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Illustration of a mastodon in Michigan.

Why does Michigan have a Thumb?

It wouldn't be much of a mitten without a thumb. But exactly how did our fair state's opposable digit come to fruition? Cranbrook Institute of Science's John Zawiskie gives us the geological history.

Student at after-school drop-in

Finding their voice: Creative writing programs provide much needed outlet for Detroit youth

Arts are often one of the first line items cut for stressed schools. That's where creative writing programs have stepped in to provide that programming, both in and out of the classroom.

Kearny in front of her old school, now the Paul Robeson/Malcolm X Academy

The guardians of Martin Park: Two women work to revive their neighborhood in two different ways

The story of Martin Park, where it's been, where it is now, and where it's headed is being shaped by two women—one tied to its past and another grounded in the neighborhood's present.

Lauren Hood, director of Live6

Opinion: Detroit needs to preserve the cultural integrity of its black neighborhoods

In areas where development has been the greatest, many black people have found themselves "pushed to the margins." That's why, argues Lauren Hood, Detroit needs more neighborhoods where those shaping the vision are black.

At the Warby Parker “housewarming” party

Retro Vision: Warby Parker helps reimagine an iconic downtown mural

In designing their downtown store, Warby Parker invited 82-year old Detroit artist David Rubello to reimagine his 1973 mural "Color Cubes"—a public artwork that was lost in 2014.

Exterior of Freedom House

One of a kind house for asylum seekers in Detroit faces uncertain future

Freedom House, a singular organization that offers comprehensive care to asylum seekers, has some difficult decisions to make in the coming months caused by successive pieces of devastating news.

Walter Hicks in front of his home on Detroit's west side

Opinion: Detroit should sell its occupied, publicly-owned homes to their current residents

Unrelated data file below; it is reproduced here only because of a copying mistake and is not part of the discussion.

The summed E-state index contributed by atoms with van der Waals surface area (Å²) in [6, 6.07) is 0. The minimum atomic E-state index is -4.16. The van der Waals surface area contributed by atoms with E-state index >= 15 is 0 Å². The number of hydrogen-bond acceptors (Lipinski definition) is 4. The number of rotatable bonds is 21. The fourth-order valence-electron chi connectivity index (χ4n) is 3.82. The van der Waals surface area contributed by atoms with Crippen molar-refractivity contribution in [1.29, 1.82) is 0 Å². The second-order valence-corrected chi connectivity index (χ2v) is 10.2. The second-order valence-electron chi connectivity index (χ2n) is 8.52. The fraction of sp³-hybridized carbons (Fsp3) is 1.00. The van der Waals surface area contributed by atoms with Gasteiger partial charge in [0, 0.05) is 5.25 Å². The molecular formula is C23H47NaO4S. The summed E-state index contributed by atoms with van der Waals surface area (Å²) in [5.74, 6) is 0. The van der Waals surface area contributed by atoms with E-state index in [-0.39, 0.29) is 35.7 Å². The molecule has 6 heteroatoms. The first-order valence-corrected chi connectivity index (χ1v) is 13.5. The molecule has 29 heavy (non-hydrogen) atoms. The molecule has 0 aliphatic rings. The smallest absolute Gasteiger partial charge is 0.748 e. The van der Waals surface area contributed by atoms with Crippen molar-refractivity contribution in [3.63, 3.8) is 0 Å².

Each year, more Detroit homeowners become renters, squatters or altogether homeless. Michele Oberholtzer offers a radical solution to this problem: a homestead program to sell occupied, publicly-owned homes to current residents for just $1.

Ferry Farm

Heading home: Roots run deep for many who grew up on the farm

Paul Pridgeon remembers graduating from Central Michigan University and asking himself the question that swirls in the minds of so many recent graduates: Now what?

RecoveryPark CEO and founder Gary Wozniak

RecoveryPark rehabilitates a neighborhood and the lives of returning citizens through farming

A commercial-scale agriculture nonprofit, RecoveryPark also employs Detroiters who have prison records, literacy issues, substance abuse recovery issues, and other past struggles that make it difficult to find work.

U.S. Immigration and Customs Enforcement officer

Is Detroit a sanctuary city? Depends on who you ask

Sanctuary cities are municipalities that refuse to cooperate with federal authorities in deporting, detaining, or collecting information on residents who may be in the country illegally have recently. Tim Boscarino looks into whether or not Detroit is one. 

Attendees of the event

Perception vs. reality: Safety in Live6 discussed at Speakeasy event

On Friday, January 20, the Live6 Alliance and Model D collaborated for another SpeakEasy event where over 70 attendees participated in a community conversation to discuss the security of the neighborhoods in Live6.

Bradford Frost

In memory of Bradford Frost: It's time to rekindle our romance with the Detroit idea

Bradford Frost, director of Capital Impact Partners' Detroit program and all around great person, passed away this week. Model D is republishing an essay he wrote in 2015 to honor his memory. 

fort-wayne-indian-burial-mound-01-750.jpg

A cultural history of Metro Detroit, Chapter One: Native Americans

Our new series on Metro Detroit's ethnic and cultural history, written by local writer and historian Mickey Lyons, begins with the first Detroiters, Native Americans.

Tomatoes

Greenhouse to grocery: Stocking stores with year-round Michigan produce

You can find a little bit of summer in Michigan tomatoes grown in the winter.

Norma Heath in her kitchen, where kids come to use her laptop.

Bridging Detroit's massive digital divide

38 percent of Detroiters, and 63 percent of its low-income residents, have no home broadband. But people and organizations are helping Detroiters access the internet, and teaching them how to use it.
2255 Articles | Page: | Show All
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